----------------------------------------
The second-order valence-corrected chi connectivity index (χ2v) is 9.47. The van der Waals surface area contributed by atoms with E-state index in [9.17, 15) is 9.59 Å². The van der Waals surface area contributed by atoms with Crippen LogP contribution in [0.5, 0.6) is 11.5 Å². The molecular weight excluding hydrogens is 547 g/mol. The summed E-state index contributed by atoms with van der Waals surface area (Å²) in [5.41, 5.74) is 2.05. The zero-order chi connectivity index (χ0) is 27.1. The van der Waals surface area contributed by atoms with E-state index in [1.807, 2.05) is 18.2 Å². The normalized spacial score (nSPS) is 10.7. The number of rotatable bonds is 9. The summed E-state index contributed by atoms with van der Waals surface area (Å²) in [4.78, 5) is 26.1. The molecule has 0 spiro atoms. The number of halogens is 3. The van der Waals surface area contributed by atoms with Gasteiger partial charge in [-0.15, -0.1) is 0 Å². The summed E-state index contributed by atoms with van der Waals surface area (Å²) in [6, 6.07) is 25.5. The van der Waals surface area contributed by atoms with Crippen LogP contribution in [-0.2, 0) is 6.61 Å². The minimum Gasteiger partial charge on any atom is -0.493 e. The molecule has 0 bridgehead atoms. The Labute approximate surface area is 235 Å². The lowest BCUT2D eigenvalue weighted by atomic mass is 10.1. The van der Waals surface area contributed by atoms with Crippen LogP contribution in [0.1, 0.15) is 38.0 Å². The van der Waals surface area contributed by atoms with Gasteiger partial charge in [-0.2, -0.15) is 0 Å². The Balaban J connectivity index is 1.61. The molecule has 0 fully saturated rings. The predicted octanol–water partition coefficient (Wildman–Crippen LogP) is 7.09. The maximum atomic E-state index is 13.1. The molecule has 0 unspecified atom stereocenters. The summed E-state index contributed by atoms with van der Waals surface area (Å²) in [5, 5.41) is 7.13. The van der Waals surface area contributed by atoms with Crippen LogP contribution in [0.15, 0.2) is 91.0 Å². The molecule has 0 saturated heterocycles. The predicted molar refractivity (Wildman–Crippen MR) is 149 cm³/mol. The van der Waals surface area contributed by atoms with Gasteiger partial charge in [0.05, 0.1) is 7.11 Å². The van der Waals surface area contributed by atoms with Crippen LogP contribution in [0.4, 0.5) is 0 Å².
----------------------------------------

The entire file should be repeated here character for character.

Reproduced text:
The second-order valence-corrected chi connectivity index (χ2v) is 9.47. The van der Waals surface area contributed by atoms with E-state index in [9.17, 15) is 9.59 Å². The van der Waals surface area contributed by atoms with Crippen LogP contribution in [0.5, 0.6) is 11.5 Å². The molecular weight excluding hydrogens is 547 g/mol. The summed E-state index contributed by atoms with van der Waals surface area (Å²) in [5.41, 5.74) is 2.05. The zero-order chi connectivity index (χ0) is 27.1. The van der Waals surface area contributed by atoms with E-state index in [1.807, 2.05) is 18.2 Å². The normalized spacial score (nSPS) is 10.7. The number of rotatable bonds is 9. The summed E-state index contributed by atoms with van der Waals surface area (Å²) in [4.78, 5) is 26.1. The molecule has 0 spiro atoms. The number of halogens is 3. The van der Waals surface area contributed by atoms with Gasteiger partial charge in [-0.15, -0.1) is 0 Å². The summed E-state index contributed by atoms with van der Waals surface area (Å²) in [6, 6.07) is 25.5. The van der Waals surface area contributed by atoms with Crippen LogP contribution in [-0.2, 0) is 6.61 Å². The minimum Gasteiger partial charge on any atom is -0.493 e. The molecule has 0 bridgehead atoms. The Labute approximate surface area is 235 Å². The lowest BCUT2D eigenvalue weighted by atomic mass is 10.1. The van der Waals surface area contributed by atoms with Crippen LogP contribution in [0.1, 0.15) is 38.0 Å². The van der Waals surface area contributed by atoms with Gasteiger partial charge in [-0.2, -0.15) is 0 Å². The Balaban J connectivity index is 1.61. The molecule has 0 fully saturated rings. The predicted octanol–water partition coefficient (Wildman–Crippen LogP) is 7.09. The maximum atomic E-state index is 13.1. The molecule has 0 unspecified atom stereocenters. The summed E-state index contributed by atoms with van der Waals surface area (Å²) in [5, 5.41) is 7.13. The van der Waals surface area contributed by atoms with Crippen LogP contribution in [0.15, 0.2) is 91.0 Å². The molecule has 0 saturated heterocycles. The predicted molar refractivity (Wildman–Crippen MR) is 149 cm³/mol. The van der Waals surface area contributed by atoms with Gasteiger partial charge in [0.05, 0.1) is 7.11 Å². The van der Waals surface area contributed by atoms with Crippen LogP contribution in [0.4, 0.5) is 0 Å².